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Graduate student Heather Krepski says preparing for the Three Minute Thesis competition was like preparing for a marathon, but succeeding was an 'adrenaline high' and great way to gain focus in her thesis work.

Three Minute Thesis forces competitor to ‘simplify, and deliver message with brevity’

'Data can inadvertently oppress, marginalize and minoritize students'

March 14, 2016 — 

Whittling years’ worth of education research and material into an engaging three-minute presentation is no easy task, but it’s worth it, says a Faculty of Education student who recently participated in the 3MT® (Three Minute Thesis) competition.

“It really helped me to clarify what the critical points are and how to deliver that message with brevity. Simplify, simplify, simplify. It was a good exercise for sure, says Heather Krepski.

Krepski, who is currently working on her Masters of Education, is one of two Education students who presented her research on data in the field of education in a short, lively three-minute spiel. The 3MT ® was developed by The University of Queensland as a way to challenge students to condense their research into a concise speech for a general audience.

She found the experience positive for several reasons—one being that it forced her to think about key points in her research.

“I had to boil it down to something that would be of interest to the general public. So–linking the concepts of diversity, power and educational data [was what worked].”

“My research interests are really centred around the use of educational data to drive the decisionmaking process. Particularly I’m looking at ways it empowers or oppresses diverse student populations.

“So that’s more of what I focused on in the 3MT®,” says Krepski.

She says she found preparing to make her presentation like “preparing for a marathon…a little boring and difficult to train for.”

Krepski says the worst part was memorizing her three-minute speech, but once she accomplished that, “you have that rush of adrenaline and accomplishment and for me one of my primary motivations was to have another opportunity to talk about my research.”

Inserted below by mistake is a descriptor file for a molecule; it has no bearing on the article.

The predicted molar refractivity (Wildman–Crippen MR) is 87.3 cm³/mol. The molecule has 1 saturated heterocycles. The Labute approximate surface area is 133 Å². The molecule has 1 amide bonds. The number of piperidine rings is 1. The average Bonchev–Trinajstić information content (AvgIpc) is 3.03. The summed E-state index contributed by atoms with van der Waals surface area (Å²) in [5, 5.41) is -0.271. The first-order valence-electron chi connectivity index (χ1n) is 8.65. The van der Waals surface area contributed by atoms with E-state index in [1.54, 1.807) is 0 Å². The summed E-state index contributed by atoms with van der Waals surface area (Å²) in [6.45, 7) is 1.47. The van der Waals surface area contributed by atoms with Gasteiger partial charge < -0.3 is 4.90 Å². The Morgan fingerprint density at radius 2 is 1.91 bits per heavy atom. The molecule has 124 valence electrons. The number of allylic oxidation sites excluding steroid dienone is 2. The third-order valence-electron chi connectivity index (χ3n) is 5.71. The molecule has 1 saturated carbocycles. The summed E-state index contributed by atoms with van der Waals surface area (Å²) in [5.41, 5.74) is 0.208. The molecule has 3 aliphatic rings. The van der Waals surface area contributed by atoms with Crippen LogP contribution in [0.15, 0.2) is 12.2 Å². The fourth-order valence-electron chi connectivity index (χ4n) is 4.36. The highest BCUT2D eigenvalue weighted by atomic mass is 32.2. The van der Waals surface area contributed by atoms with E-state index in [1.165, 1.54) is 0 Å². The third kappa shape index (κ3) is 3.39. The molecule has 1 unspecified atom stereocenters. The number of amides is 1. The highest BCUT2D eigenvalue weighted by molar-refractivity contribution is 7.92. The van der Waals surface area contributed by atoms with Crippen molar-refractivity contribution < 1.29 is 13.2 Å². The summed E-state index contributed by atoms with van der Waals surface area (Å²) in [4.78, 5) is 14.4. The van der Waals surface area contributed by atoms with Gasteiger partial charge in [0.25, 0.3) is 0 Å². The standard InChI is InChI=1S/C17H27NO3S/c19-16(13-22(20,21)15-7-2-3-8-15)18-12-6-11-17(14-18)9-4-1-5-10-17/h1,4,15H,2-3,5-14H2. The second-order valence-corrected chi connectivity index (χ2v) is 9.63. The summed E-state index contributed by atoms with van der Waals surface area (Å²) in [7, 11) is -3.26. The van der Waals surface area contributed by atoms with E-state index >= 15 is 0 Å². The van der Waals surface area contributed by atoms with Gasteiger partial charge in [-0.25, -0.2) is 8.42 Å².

During the 3MT, she says she “basically tried to engage my audience by telling them that we’ve all felt powerless or empowered in the education system.” She discussed the fact that while one of the best expressions of power is in education, increasingly, the field is driven by data. She then discussed ways in which educational data can be “oppressive and oppressive frameworks for a diverse student population.”

Krepski says what she was attempting to do was “create a better or a broader picture of the ways that data can inadvertently oppress, marginalize and minoritize students.”

Krepski recently moved to Winnipeg from Toronto, where she first became interested in her thesis topic. After graduating from the Ontario Institute for Studies in Education, she worked as a teacher for three years and then as a student success curriculum leader for another three years, where she became interested in the idea of data and how it relates to education. Her thesis, which she is currently about halfway through, explores ways data collected and used on students in K-12 education.

She plans to interview school administrators and school superintendents, to get a sense of what’s really motivating the use of data.

“How are they really using data to drive decisions, and what data are they using?”

Graduate student Nora Murdock was the other Education student who presented her thesis research in the 3MT.

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